3:55 PM EDT  
Blogger Hamza Isa said...

to believe in God is not a matter of geography. Whilst i agree that many people remain in the religion of their parents and society belief in God in a innate feature of ones nature. To deny it is to den the obvious.

Man has always believed in God and despite the recent trend towards belief in science as the ultimate reality there is only one answer to how all this came about. God.

6:03 PM EDT  
Blogger Martin Cothran said...

Perhaps the best answer to your question, "Do you feel lucky to have been born into the correct religion?" is another question: "Do you feel rationally justified in having articulated a textbook example of the genetic fallacy?"

What you are doing is ignoring the rational merits of the religious positions you disagree with and judging them solely on the basis of how they originated. But the circumstance of something's origin has little to do with its current rational merit.

That, say, a person was born into a family of Christians--or into a largely Christian society, and consequently comes to a belief in Christianity has nothing with the actual rational merits of Christianity itself.

And if you say the genetic fallacy is legitimate, then you're going to have to explain why your modern rationalistic atheism (or agnosticism, as the case may be) is not the result of having been born into a post-Enlightenment Western society in which rationalist materialism holds great sway.

The fact is any position can be criticized for having been the causal effect of the person's geography--including your own.

The genetic fallacy, you see, is a two-edged sword.

7:36 PM EDT  
Blogger Tommy said...

Martin, it is the belief of Christians that the god they worship is THE one true god who created this entire vast universe filled with countless galaxies. Such a being of almost limitless power certainly should have the capability of making its divine truth known to all people on the planet simultaneously.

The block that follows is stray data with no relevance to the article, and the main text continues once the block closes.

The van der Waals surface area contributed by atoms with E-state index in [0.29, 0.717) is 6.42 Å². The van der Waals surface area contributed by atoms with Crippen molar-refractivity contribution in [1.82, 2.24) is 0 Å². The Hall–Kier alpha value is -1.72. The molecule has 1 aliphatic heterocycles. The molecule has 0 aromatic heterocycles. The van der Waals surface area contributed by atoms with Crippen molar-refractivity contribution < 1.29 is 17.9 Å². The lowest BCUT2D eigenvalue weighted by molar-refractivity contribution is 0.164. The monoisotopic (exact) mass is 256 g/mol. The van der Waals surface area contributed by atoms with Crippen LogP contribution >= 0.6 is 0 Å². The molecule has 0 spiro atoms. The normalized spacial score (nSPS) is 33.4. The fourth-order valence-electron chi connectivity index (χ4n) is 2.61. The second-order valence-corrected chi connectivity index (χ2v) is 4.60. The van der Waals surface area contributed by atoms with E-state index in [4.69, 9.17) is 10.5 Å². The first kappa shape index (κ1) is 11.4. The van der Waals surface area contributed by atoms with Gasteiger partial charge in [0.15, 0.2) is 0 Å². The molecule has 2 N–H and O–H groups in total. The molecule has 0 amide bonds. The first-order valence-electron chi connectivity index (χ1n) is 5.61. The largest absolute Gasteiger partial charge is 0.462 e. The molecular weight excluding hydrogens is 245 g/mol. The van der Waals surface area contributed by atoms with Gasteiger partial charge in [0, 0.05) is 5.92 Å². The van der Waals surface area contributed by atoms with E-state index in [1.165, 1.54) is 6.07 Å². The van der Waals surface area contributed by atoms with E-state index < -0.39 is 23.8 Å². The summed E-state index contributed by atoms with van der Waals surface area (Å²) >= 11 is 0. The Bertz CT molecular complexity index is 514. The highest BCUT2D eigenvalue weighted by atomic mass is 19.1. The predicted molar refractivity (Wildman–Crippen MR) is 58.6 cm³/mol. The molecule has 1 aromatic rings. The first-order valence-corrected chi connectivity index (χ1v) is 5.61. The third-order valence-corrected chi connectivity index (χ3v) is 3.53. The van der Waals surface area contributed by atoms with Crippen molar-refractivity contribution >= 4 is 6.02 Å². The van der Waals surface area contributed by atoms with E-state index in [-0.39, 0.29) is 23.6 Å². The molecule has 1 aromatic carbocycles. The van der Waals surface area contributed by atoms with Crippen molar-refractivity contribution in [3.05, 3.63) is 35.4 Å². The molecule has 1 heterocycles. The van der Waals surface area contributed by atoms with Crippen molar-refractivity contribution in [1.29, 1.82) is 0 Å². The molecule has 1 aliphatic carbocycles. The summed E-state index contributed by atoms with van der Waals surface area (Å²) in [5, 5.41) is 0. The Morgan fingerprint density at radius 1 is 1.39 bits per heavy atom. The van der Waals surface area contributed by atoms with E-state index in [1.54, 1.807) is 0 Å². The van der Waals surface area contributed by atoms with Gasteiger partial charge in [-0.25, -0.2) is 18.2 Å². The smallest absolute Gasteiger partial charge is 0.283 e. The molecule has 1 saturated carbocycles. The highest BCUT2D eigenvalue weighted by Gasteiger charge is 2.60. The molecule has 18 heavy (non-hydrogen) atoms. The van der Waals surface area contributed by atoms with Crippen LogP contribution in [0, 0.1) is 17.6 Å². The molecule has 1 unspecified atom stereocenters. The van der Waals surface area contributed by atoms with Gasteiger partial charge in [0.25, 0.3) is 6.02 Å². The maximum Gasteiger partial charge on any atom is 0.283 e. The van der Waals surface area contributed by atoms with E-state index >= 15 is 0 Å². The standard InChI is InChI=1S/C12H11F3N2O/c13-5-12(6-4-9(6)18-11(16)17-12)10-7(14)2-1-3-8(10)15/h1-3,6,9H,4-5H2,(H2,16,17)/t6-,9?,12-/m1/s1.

But, as I pointed out in my comments above, people who did not know about Christianity or the Bible only found out about it from other people. It took almost 1,500 years for Christianity to be made known to the peoples of the Americas.

As a Christian, you must believe that the god you worship could have made its teachings known to the Aztecs. But history tells us that no such thing happened.

That a religion that claims to be represent the truth of an all powerful and loving god in fact relies on flawed human beings to spread its message. This I submit is evidence that Christianity, like any other religion, is a human creation and not a divine truth.

As for whether the teachings of Christianity in and of themselves are meritorious, that is a separate issue.

Hamza, for most of human history, people believed that comets were harbingers of doom. Thanks to science, we now know that they are natural phenomena and the appearance of many comets can be predicted to the day because scientists studied their orbits.

So that most people believed in a god or gods for most of human history is not evidence for the existence of god.

8:56 PM EDT  
Blogger The Jolly Nihilist said...

The time in which I live certainly has had a great effect on my philosophical and theological views. After all, I live in a time in which Darwin's theory of evolution is understood and accepted (because it is the truth). I live in a time in which apostates, such as I, generally do not suffer persecution, torture and murder at the hands of the pious. I live in a time during which our species enjoys quite a bit of knowledge about the natural order, including a detailed germ theory of disease, the ability to vaccinate against once-dreaded afflictions, the capacity to build airplanes and spacecraft, etc. Compared to centuries ago, we live in a time of great knowledge and scholarship; that knowledge profoundly affects my views, including my atheism (which is defined as "a lack of belief in god or gods").